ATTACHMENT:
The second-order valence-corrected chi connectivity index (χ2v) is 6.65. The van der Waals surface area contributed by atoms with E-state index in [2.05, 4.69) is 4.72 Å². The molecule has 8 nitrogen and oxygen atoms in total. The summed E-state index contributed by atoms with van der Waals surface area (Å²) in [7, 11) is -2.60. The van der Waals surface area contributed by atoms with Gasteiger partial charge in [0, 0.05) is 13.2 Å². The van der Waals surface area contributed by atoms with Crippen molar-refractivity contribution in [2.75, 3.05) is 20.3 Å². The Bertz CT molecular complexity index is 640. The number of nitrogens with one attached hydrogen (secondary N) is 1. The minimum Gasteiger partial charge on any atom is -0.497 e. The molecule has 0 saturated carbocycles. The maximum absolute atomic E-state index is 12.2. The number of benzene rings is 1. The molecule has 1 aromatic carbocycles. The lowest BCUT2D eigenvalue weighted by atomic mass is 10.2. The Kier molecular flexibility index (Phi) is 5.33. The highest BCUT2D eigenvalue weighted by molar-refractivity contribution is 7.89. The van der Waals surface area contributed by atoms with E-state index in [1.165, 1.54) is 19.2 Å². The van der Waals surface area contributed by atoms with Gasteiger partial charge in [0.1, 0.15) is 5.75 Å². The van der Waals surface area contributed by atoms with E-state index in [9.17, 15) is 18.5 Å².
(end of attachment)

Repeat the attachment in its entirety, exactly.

The second-order valence-corrected chi connectivity index (χ2v) is 6.65. The van der Waals surface area contributed by atoms with E-state index in [2.05, 4.69) is 4.72 Å². The molecule has 8 nitrogen and oxygen atoms in total. The summed E-state index contributed by atoms with van der Waals surface area (Å²) in [7, 11) is -2.60. The van der Waals surface area contributed by atoms with Gasteiger partial charge in [0, 0.05) is 13.2 Å². The van der Waals surface area contributed by atoms with Crippen molar-refractivity contribution in [2.75, 3.05) is 20.3 Å². The Bertz CT molecular complexity index is 640. The number of nitrogens with one attached hydrogen (secondary N) is 1. The minimum Gasteiger partial charge on any atom is -0.497 e. The molecule has 0 saturated carbocycles. The maximum absolute atomic E-state index is 12.2. The number of benzene rings is 1. The molecule has 1 aromatic carbocycles. The lowest BCUT2D eigenvalue weighted by atomic mass is 10.2. The Kier molecular flexibility index (Phi) is 5.33. The highest BCUT2D eigenvalue weighted by molar-refractivity contribution is 7.89. The van der Waals surface area contributed by atoms with E-state index in [1.165, 1.54) is 19.2 Å². The van der Waals surface area contributed by atoms with Gasteiger partial charge in [0.1, 0.15) is 5.75 Å². The van der Waals surface area contributed by atoms with E-state index in [9.17, 15) is 18.5 Å².